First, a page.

Police to install $400,000 worth of surveillance cameras from Oshawa to Pickering with Ontario support
Published September 14, 2023 at 2:21 pm
Durham Regional Police are going to keep a closer eye on their jurisdiction through $400,000 worth of new surveillance cameras, funded in part by provincial grants.
The Ontario government announced a $200,000 grant to help fund the cameras on Sept. 14. The grant comes through the provincial Closed Circuit Television (CCTV) Grant Program which covers half the cost of modernizing police services’ surveillance networks up to $200,000 a year.
All told 24 police services across Ontario, including Durham Regional Police, will receive $2.8 million to install cameras throughout the province in the 2023-2024 fiscal year. The funds can be used to “replace outdated equipment, expand or enhance current technology and install new or additional CCTV surveillance cameras,” per the government.
The program was first launched in 2020 and has spent $7.4 million on surveillance cameras so far. The government has not shared how many cameras that money bought. Last year the program funded $170,000 worth of cameras in Durham Region. This brings the total up to $370,000 from the government, which Durham police then matched for $740,000 worth of cameras.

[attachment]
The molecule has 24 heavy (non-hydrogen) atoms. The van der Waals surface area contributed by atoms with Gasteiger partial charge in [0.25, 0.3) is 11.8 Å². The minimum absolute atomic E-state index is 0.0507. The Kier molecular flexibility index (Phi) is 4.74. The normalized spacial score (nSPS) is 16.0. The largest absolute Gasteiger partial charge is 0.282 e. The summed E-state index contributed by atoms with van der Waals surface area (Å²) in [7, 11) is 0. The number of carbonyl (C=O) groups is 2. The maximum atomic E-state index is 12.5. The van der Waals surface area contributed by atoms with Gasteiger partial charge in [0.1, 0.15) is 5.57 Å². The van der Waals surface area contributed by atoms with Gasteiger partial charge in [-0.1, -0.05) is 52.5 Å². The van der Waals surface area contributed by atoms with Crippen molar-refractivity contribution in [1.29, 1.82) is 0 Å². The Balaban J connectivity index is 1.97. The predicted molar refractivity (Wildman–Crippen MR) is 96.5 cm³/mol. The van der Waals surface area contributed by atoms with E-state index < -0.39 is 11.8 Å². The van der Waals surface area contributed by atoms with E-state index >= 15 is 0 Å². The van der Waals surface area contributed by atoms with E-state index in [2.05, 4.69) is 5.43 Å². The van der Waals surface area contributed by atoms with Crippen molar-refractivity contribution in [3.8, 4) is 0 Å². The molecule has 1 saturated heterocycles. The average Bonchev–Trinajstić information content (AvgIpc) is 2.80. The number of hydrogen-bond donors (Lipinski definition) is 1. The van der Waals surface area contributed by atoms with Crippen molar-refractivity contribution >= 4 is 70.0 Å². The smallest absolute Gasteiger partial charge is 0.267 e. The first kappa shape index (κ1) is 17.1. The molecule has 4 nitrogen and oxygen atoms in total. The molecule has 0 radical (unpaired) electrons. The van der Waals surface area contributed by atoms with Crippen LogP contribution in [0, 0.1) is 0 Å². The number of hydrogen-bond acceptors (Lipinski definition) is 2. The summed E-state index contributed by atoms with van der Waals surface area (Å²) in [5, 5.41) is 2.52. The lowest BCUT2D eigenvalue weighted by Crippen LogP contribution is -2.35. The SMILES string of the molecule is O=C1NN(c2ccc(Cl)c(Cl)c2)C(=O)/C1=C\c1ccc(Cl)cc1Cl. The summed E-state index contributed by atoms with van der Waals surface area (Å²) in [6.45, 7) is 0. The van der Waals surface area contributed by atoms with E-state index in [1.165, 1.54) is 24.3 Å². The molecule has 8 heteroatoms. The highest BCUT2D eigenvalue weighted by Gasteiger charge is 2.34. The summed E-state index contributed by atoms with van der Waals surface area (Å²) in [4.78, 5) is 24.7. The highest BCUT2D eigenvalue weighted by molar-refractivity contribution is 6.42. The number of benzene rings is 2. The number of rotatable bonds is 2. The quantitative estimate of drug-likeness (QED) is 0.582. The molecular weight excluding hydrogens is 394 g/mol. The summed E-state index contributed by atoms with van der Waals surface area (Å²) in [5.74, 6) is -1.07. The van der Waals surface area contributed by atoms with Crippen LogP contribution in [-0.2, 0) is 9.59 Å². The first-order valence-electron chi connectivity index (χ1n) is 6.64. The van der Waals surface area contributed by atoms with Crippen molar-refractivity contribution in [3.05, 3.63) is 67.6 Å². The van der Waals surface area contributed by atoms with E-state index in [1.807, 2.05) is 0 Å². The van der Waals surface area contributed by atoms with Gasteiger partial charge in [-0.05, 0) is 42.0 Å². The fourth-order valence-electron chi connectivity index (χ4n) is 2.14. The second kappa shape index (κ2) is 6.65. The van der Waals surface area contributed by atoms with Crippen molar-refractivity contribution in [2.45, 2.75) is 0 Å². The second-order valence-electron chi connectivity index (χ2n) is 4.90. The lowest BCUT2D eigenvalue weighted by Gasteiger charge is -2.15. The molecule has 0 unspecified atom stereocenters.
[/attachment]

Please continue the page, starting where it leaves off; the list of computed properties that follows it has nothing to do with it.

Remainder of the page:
The investments are part of the government’s Guns and Gangs and Violence Reduction strategy with cameras going where “gun and gang violence, illegal drug activity and human trafficking are prevalent,” according to a news release.
“Our frontline police, the individuals we depend on to apprehend criminals, emphasize that CCTV technology is an effective tool for gaining a critical advantage over criminal organizations,” said Whitby MPP and Premier Dour Ford’s Parliamentary Assistant Lorne Coe.
Solicitor General Michael Kerzner said, “CCTV surveillance systems are an important part of local police work to detect, prevent, and deter criminal activity. The systems also enhance police efforts to investigate crimes and provide evidence necessary to lay charges.”insauga's Editorial Standards and Policies advertising